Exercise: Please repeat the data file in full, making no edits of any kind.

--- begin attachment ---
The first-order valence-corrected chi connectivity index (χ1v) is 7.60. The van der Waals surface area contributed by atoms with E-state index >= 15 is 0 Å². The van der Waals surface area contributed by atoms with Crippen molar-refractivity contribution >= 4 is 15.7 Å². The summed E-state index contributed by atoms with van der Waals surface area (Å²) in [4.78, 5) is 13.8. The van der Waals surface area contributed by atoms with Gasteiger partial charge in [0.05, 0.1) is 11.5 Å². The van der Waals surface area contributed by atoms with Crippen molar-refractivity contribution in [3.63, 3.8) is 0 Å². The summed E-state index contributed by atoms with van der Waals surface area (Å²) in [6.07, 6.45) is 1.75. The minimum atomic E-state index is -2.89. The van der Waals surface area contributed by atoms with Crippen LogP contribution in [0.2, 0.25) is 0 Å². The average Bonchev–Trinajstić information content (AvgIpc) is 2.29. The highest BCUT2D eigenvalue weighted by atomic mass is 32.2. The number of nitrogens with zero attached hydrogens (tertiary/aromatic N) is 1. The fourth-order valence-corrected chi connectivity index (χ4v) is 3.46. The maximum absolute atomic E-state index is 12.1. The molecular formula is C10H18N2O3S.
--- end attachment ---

The first-order valence-corrected chi connectivity index (χ1v) is 7.60. The van der Waals surface area contributed by atoms with E-state index >= 15 is 0 Å². The van der Waals surface area contributed by atoms with Crippen molar-refractivity contribution >= 4 is 15.7 Å². The summed E-state index contributed by atoms with van der Waals surface area (Å²) in [4.78, 5) is 13.8. The van der Waals surface area contributed by atoms with Gasteiger partial charge in [0.05, 0.1) is 11.5 Å². The van der Waals surface area contributed by atoms with Crippen molar-refractivity contribution in [3.63, 3.8) is 0 Å². The summed E-state index contributed by atoms with van der Waals surface area (Å²) in [6.07, 6.45) is 1.75. The minimum atomic E-state index is -2.89. The van der Waals surface area contributed by atoms with Crippen LogP contribution in [0.2, 0.25) is 0 Å². The average Bonchev–Trinajstić information content (AvgIpc) is 2.29. The highest BCUT2D eigenvalue weighted by atomic mass is 32.2. The number of nitrogens with zero attached hydrogens (tertiary/aromatic N) is 1. The fourth-order valence-corrected chi connectivity index (χ4v) is 3.46. The maximum absolute atomic E-state index is 12.1. The molecular formula is C10H18N2O3S.